TBA Law Blog

Posted by: Suzanne Craig Robertson on Dec 1, 2015

Journal Issue Date: Mar 2005

Journal Name: March 2005 - Vol. 41, No. 3

Download a PDF of this article

Download a PDF of this article.

We’re celebrating the Tennessee Bar Journal’s first 40 years all year! In each issue we will look back at an area of life in the law to see how the TBJ covered it. This month we examine legislative relationships and process.

For years the Tennessee Bar Journal’s sister publication, Tennessee Lawyer, handled most of the news of the legislature. But in 1985 at the newsletter’s demise, the Journal began a section that included legislative coverage. It covered hot issues like selection of judges, tort reform and political action committees.

As early as 1965 — and reported through various president’s columns — the TBA had been on record supporting merit selection and retention for judges, under the rubric of court modernization. By 1972 we were reporting that the appellate courts, minus the Supreme Court, would be under the so-called “Modified Missouri Plan.”

Finally in 1994 the TBA was successful in helping change the way Tennessee Supreme Court justices are chosen. What became known as the “Tennessee Plan” had been documented by the Journal since 1987 when the TBA board voted to back it. Soon after, the Journal had the honor of reporting the names of the first Judicial Selection Commission.

Also in 1987, President Don Paine addressed tort and insurance reform in his column, setting off years of advocacy by presidents in their columns. He outlined the TBA House of Delegates and Board of Governors’ positions, including that the TBA opposed any legislation that would impose a cap on non-economic damages, restrict contingent fees, abolish the collateral source rule or abolish the joint and several liability (unless there was enacted in its stead a comparative negligence statute based on the relative fault of all parties). The TBA also opposed any legislation that would change the law of punitive damages, but advocated the inclusion of Federal Rule 11 into the Tenn. Rules of Civil Procedure.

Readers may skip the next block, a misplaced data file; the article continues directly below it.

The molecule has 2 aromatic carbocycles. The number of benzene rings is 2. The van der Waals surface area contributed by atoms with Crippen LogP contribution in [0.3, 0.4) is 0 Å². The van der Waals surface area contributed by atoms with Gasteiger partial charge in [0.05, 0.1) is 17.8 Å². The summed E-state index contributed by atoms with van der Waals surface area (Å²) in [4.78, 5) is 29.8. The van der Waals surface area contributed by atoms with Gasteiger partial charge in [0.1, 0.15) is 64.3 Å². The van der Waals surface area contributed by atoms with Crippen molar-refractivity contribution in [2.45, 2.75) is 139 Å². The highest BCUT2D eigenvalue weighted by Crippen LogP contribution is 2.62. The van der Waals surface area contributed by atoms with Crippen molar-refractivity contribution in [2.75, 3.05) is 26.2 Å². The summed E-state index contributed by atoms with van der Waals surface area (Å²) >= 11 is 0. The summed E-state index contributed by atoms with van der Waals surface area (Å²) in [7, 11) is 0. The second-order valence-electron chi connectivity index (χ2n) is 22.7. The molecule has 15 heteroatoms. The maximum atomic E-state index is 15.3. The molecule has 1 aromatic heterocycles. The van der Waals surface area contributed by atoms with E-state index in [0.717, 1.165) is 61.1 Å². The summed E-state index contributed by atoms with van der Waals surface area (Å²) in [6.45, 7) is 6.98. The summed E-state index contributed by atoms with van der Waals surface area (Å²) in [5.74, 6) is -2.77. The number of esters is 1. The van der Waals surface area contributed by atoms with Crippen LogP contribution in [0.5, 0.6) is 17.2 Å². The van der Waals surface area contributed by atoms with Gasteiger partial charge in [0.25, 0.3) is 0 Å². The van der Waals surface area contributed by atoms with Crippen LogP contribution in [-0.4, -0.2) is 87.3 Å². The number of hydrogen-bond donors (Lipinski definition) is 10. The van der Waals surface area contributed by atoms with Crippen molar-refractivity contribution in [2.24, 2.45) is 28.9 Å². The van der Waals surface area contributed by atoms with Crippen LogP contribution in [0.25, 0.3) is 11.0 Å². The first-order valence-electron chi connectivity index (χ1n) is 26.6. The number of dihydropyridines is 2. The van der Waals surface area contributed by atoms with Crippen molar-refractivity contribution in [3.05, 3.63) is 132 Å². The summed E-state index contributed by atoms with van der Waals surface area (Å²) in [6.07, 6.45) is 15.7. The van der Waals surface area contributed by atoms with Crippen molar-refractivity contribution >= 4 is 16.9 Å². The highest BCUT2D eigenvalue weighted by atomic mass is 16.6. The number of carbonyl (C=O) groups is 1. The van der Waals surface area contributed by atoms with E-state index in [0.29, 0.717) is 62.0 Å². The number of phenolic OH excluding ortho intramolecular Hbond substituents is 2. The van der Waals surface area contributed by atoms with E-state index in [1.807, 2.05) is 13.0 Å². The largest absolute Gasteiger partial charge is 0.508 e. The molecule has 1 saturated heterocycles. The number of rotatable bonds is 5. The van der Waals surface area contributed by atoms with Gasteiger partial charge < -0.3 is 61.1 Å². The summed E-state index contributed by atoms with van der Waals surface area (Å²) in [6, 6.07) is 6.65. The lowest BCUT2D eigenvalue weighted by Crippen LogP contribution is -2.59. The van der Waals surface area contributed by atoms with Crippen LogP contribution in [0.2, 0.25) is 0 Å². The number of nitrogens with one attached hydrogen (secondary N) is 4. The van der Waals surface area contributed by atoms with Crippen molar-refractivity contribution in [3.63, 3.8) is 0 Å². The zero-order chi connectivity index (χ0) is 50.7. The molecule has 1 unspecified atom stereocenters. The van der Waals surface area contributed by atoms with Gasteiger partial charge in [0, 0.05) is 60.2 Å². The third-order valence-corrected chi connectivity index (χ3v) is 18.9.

The tort law issue seemed to galvanize TBA efforts in the legislature. The next year, President Jim Emison wrote about TBA’s lobbyists and their clash with other, better-funded groups that were “dedicated to extensive legislative revision of the Tennessee tort law. ” Emison urged members to contact representatives and give money. He announced the formation of the TBA’s new political action committee, LAWPAC. He wrote that before this year when other special interest groups stepped up their legislative efforts “we were too busy to look up from our desks and become involved in law making. If ignorance was bliss, we were euphoric.”

But the TBA’s rise from complacency had its effect. In 1988, Emison reported that in that year’s legislative session the credibility of the TBA on Capitol Hill was re-established and it gave the lawyers of Tennessee a potent voice there. Efforts that year resulted in the passage of the pilot public defender’s program, a new corporation act, a limited partnership act, a General Sessions Court act, numerous probate and domestic relations revisions, and “the defeat, two years in a row, of the efforts of various powerful special interest groups to remake our tort law into an instrument of their own economic self protection.”

The January/February 1989 cover of the Journal features the long hallway at the bottom floor of the Capitol that opens out onto Charlotte Ave. It illustrates a story about the TBA’s Public Defender bill, which called for a statewide system of public defenders, to include a public defender system in each judicial district.

An overview of the year’s legislation was published for the first time in the May/June 1992 Journal, which told what had happened to bills in the General Assembly that were of interest to lawyers. The big winner that year was the increased funding secured for public defenders and the indigent defense fund, a major success for the TBA. Passage of the Professional Corporation Act was another victory that year. The $200 tax on professionals was also passed that year. Then-TBA lobbyist John C. Lyell put it this way: “ We felt like there was going to be a tax on professionals, and this was the least onerous of those proposed.”

Ellen Hobbs Lyle wrote the cover story in March/April 1993, an interview with Secretary of State Riley C. Darnell, in which he discussed politics, the shocking possibility of allowing filings by fax, upcoming legislative issues, and the role of the lawyer as legislator. He told her that he would “approach the secretary of state’s responsibilities more from the lawyer’s perspective than has been done in the past.”

In 1995, in his president’s column, Harris Gilbert urged lawyers to stay involved in the legislative process and praised Steve Cobb for doing “an unbelievable job.” Cobb is still the TBA’s lobbyist today. LegisFax, a weekly publication faxed to subscribers for free, began in 1996. The service, now called LegisFlash and available via email, is still going strong. That year, annual legislative updates became an annual TBJ standard.

—Suzanne Craig Robertson